• @llogan - Were exactly is the -filter option described in the man page? I can only see -filter_threads and a reference to "-threads:1 4" in explaining stream_index. Jul 7, 2020 at 3:44

This may be a little old but this sounds like a perfect task for a container like docker.

  • Let ffmpeg run with full horsepower (as denjello called it)
  • but let it run inside docker

Now you can limit how much resources a single ffmpeg instance may consume without even using ffmpeg commandline options. And not just cpu but also memory and IOs.

Even more: Maybe you have different tasks that may run in the background and you don't care how long they take and you have tasks that should run fast, so you can put a weight on different tasks.

See https://docs.docker.com/engine/reference/run/#runtime-constraints-on-resources

There is already a predefined ffmpeg image on github: https://github.com/jrottenberg/ffmpeg

docker run jrottenberg/ffmpeg \
        -i http://url/to/media.mp4 \
        -stats \
        $ffmpeg_options  - > out.mp4

A single conversion will likely run slower because of the overhead but if you run mutliple instances concurrently this could be a huge benefit. Any this will scale very well, not to mention the improved security because each task is isolated from the underlying OS.

  • 1
    Isn't it a little bit extreme to run it inside docker? There are literally many other better ways to limit processor usage on Linux scoutapm.com/blog/…
    – yurtesen
    Nov 13, 2019 at 15:16
  • Why? Consider you have docker installed already, running a container with --rm flag to perform a task and remove the container after exit is a totally normal thing admins could and should do in 2019. Especially for things like document conversion. Conversion fails? Try another converter version without upgrading / downgrading your local toolchain? You don't trust the document because it has been downloaded from the internet? Isolate the task in a container. Ffmpeg is not an exception. cvedetails.com/vulnerability-list/vendor_id-3611/Ffmpeg.html Nov 19, 2019 at 12:23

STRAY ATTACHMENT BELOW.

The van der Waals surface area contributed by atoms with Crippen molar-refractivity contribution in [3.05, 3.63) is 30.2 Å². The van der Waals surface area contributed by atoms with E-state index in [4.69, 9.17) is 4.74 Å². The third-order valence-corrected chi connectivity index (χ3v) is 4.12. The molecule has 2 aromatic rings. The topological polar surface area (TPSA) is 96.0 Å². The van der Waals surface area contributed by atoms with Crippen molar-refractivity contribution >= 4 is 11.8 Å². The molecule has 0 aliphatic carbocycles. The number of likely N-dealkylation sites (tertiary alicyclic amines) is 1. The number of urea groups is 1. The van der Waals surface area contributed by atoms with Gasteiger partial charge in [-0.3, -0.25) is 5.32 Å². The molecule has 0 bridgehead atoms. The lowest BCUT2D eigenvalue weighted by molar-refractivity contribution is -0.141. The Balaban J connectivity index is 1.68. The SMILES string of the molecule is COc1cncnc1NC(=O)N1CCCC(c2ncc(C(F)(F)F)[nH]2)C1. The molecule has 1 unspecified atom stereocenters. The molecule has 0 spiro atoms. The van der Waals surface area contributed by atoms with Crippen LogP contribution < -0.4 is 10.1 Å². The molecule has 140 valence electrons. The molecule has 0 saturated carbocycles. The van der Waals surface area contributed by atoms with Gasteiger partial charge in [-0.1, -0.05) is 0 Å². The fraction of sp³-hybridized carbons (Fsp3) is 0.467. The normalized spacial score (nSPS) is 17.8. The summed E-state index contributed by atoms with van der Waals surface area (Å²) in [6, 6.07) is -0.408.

• That sounds like marketing talk. Docker is not perfect like you put it -> techbeacon.com/security/… In Linux a normal user also enjoys limited access and system security. Need of program version downgrades are very rare and can be done through repository. Many docker images are made by random people. Perhaps the document converter docker image was compromised and sent copy of all your documents to a remote server. So, using docker images increase possibility such vulnerability. What then?
    – yurtesen
    Nov 20, 2019 at 14:08
  • Perhaps the document converter docker image was compromised and sent copy of all your documents to a remote server. So, using docker images increase possibility such vulnerability. What then? checkout the repo, investigate the dockerfile and use docker build -t myimage to create a local image yourself. Or create your own dockerfile, it's not rocket science github.com/alfg/docker-ffmpeg/blob/master/Dockerfile Nov 22, 2019 at 7:16